Messianic Judaism is a Biblically based movement of Jewish people who have come to believe in Yeshua as the promised Jewish Messiah, as well as Gentiles who love the Jewish people and who desire to worship Him in a Jewish way. Yeshua is the Hebrew name for Jesus, which means salvation. Messianic Jews believe that the Scriptures, from Genesis to Revelation, are the inerrant Word of G-d. In these writings is revealed both the history and future of mankind, from creation to the second coming of Messiah. Messianic Jews maintain their Jewish roots, heritage, lifestyle and culture by worshiping Yeshua HaMashiach (the Messiah) in a Jewish context. The Jewish holidays are observed from a Messianic point of view, with added understanding of G-d’s revelation in the B’rit Chadashah (New Covenant).
Today, there are tens of thousands of Messianic Jews in the United States alone. Some have estimated the number to be as high as 100,000. Messianic synagogues have sprung up in almost every major city across the country.
Other nations such as Argentina, Australia, Brazil, Canada, England, France, Holland, Israel, Mexico, New Zealand, Russia and South Africa are experiencing a growing movement of Messianic Judaism as well.
To some, the concept of a Jew believing in Yeshua (Jesus) seems to be a contradiction. The reason is that many people have a dichotomy set up in their minds. On the one hand, you have Jews and Judaism and on the other hand, Christians and Christianity.
You are either one or the other…..so the thinking goes.
But this simple dichotomy is, in reality, not so simple. If we go back 2,000 years historically, we find that Yeshua was a Jew living in a Jewish land among Jewish people. All of His followers were Jewish as well as the writers of the B’rit Chadashah (New Covenant) and for many years this faith in Yeshua was strictly a Jewish one.
From the B’rit Chadashah and other historical evidence, many believe that in the first century C.E. there were literally hundreds of thousands of Messianic Jews. In addition, there were Messianic Congregations/Synagogues scattered throughout the Roman Empire and beyond. These first-century Messianic Jews remained highly loyal to their land and their people.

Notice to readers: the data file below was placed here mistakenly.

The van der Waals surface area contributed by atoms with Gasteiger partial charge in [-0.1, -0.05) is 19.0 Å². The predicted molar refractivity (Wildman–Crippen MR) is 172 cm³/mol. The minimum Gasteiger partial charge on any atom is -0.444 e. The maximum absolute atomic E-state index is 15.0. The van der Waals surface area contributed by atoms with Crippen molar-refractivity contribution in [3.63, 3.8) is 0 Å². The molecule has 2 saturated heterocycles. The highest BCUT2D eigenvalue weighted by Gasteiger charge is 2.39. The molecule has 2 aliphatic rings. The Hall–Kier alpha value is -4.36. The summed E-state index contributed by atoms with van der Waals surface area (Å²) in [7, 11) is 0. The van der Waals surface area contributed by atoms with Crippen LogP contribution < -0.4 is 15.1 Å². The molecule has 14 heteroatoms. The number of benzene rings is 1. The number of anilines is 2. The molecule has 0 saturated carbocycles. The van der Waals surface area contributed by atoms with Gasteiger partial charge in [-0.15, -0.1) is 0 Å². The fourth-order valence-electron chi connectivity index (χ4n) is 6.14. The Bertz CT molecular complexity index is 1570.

Whether it was Jewish to believe in Yeshua was never an issue. Of course it was Jewish! What else could it be?
The biggest question that the followers of Yeshua wrestled with back then was whether Yeshua had been sent for the Gentiles also. There was great debate in the New Testament as to whether or not Gentiles had to convert to Judaism in order to follow Yeshua (Acts 15). Eventually, it was concluded that Gentiles did not have to convert and as a result, Gentiles from every nation began to pour into this Jewish faith.
Through the years, as the numbers of Gentile believers increased, they began to predominate in this faith. With the death of the Jewish Shlichim (apostles) and the early Messianic Jews, the Jewish roots of the faith were eventually lost. This “De-Judaizing” process continued until one of the greatest paradoxes in history occurred; it became alien for a Jewish person to believe in Yeshua as his Messiah. Nothing could be further from the truth. In fact, there’s nothing more Jewish than to believe in a Jewish Messiah.
- 1 Acts 2:41; 2:47; 4:4; 6:7; 9:31; 21:20
- 2 Ya’akov (James) 1:1; 2:2